Community College of Aurora, others band together to help former ITT students

ITT Tech’s demise began in April, when the Accrediting Council for Independent Colleges and Schools sent a letter to the U.S. Department of Education regarding several concerns with ITT’s financial and ethical integrity

AURORA | Community colleges across the state are banding together to help answer questions for recently spurned ITT Technical Institute students after the for-profit institution suddenly shuttered, Colorado Community College System officials said Sept. 8.

CCA

Community College of Aurora is seen May 24. Photo by Susan Gonzalez/Aurora Sentinel

Composed of a consortium of about a dozen Colorado community colleges, the CCCS announced plans to hold five informational open houses throughout September for former ITT Tech students. Attendees will be able to get information on financial aid and admissions from academic officials from six metroplex community colleges, including Community College of Aurora.

“We know this is a difficult time and we are eager to help former ITT Tech students reach their full potential,” Nancy McCallin, president of CCCS, said in a statement. “CCCS is uniquely positioned to offer credit for prior learning, degree and certificate completion, and access to affordable, high quality education at all of our campuses across the state.”

CCA will hold two of the open houses Sept. 21, one in the afternoon and one in the evening, according to a release.

“The (CCCS) system office facilitated a discussion (Sept. 8) with all of the metro colleges because a number of them were getting students from ITT Tech coming in and asking about being able to enroll,” said Janet Brandau, vice president of academic affairs at CCA.

Brandau said that she had not heard of an influx of former ITT Tech students requesting information from CCA, but that Front Range Community College in Westminster had seen increased interest.

ITT Tech, which has existed under the purview of ITT Educational Services Inc. for more than 50 years, announced on Sept. 6 plans to shutter all 136 of its campuses in 38 states.

The school had a pair of campuses in Colorado: One in Aurora and another in Westminster. The Colorado Department of Higher Education estimated that about 260 Colorado students at the two locations were affected by the closure.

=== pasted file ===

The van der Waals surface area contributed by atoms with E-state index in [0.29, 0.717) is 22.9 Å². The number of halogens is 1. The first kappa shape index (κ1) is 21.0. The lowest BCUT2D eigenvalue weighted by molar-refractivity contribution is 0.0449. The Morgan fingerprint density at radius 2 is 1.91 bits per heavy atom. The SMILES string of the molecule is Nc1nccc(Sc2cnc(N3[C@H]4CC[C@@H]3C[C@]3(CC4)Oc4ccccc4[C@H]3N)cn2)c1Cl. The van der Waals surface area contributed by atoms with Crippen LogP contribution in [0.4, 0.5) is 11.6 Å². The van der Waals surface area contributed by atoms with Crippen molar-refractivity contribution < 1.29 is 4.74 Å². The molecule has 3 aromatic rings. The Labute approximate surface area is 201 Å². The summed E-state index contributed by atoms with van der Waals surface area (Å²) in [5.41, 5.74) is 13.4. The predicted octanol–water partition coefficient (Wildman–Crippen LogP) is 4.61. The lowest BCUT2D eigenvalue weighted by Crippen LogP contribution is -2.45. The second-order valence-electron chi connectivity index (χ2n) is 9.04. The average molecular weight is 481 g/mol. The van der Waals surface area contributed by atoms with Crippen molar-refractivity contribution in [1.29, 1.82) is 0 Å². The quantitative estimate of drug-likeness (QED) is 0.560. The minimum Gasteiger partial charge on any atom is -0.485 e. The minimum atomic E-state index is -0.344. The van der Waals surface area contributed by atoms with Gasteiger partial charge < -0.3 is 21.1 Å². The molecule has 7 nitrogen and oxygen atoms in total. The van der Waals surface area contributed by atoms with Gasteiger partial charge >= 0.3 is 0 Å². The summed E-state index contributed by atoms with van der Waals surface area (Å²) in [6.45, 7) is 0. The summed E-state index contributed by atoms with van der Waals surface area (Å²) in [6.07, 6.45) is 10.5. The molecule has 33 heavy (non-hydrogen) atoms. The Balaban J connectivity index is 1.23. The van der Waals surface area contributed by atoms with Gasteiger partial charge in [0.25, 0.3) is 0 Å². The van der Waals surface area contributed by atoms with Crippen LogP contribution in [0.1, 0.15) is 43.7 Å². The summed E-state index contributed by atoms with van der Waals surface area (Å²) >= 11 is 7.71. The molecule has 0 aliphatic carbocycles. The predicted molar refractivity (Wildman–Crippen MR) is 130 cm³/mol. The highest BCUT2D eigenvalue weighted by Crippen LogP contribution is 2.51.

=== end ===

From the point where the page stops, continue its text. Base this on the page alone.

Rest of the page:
ITT Tech’s demise began in April, when the Accrediting Council for Independent Colleges and Schools sent a letter to the U.S. Department of Education regarding several concerns with ITT’s financial and ethical integrity, according to the Department of Education. That initial notice set off a series of increasingly painful headaches for the for-profit school that were primarily tied to the Department of Education asking for more collateral. The Department first asked for an extra $44 million in surety from the school, a number that ballooned to about $153 million by the end of the summer, according to an Aug. 25 letter from the Department of Education’s Financial Aid Division to ITT CEO Kevin Modany.

ITT paid an initial $14 million to the Department of Education, but was unable to pay the remainder, according to the Department of Education.

“This action of our federal regulator to increase our surety requirement to 40 percent of our Title IV federal funding and place our schools under ‘Heightened Cash Monitoring Level 2,’ forced us to conclude that we can no longer continue to operate our ITT Tech campuses and provide our students with the quality education they expect and deserve,” the school wrote in a Sept. 6 statement.

The Department of Education also imposed sanctions that barred the school from enrolling students who receive federal financial aid.

Former ITT students could be eligible to have some of their student loans forgiven, according to both the school and the Department of Education.

Brandau said she was unsure how the recent fall of ITT Tech could impact the public perception of community colleges and trade schools.

“I quite honestly don’t know yet,” she said. “What we do know of the schools in our area that are proprietary is that they seek to fill a need for students, and that is a need to find an avenue to get an education in a shorter time period. These institutions are not necessarily bound to semesters like we are, they’re not bound to a certain number of hours per certificate like we are … and that’s part of the problem.”

A spokesperson for ITT Tech did not respond to multiple requests for comment on this story.

A full list of the open houses hosted by CCCS can be found below.

Noon to 2 p.m. Saturday, September 17

Front Range Community College – Westminster Campus Rotunda
3645 W 112th Ave, Westminster, CO 80031

6 to 8 p.m. Monday, September 19

Front Range Community College – Westminster Campus Rocky Mountain Room
3645 W 112th Ave, Westminster, CO 80031

6 to 7 p.m. Tuesday, September 20 (webinar)

Colorado Community Colleges Online www.ccconline.org

Noon to 2 p.m. Wednesday, September 21

Community College of Aurora – Lowry Campus West Quad Room 112
710 Alton Way, Denver, CO 80230

6 to 8 p.m. Wednesday, September 21

Community College of Aurora – Lowry Campus West Quad Room 112
710 Alton Way, Denver, CO 80230

Contact Kate Barnes with CCCS at 303-620-4000 or kathryn.barnes@cccs.edu for more information.

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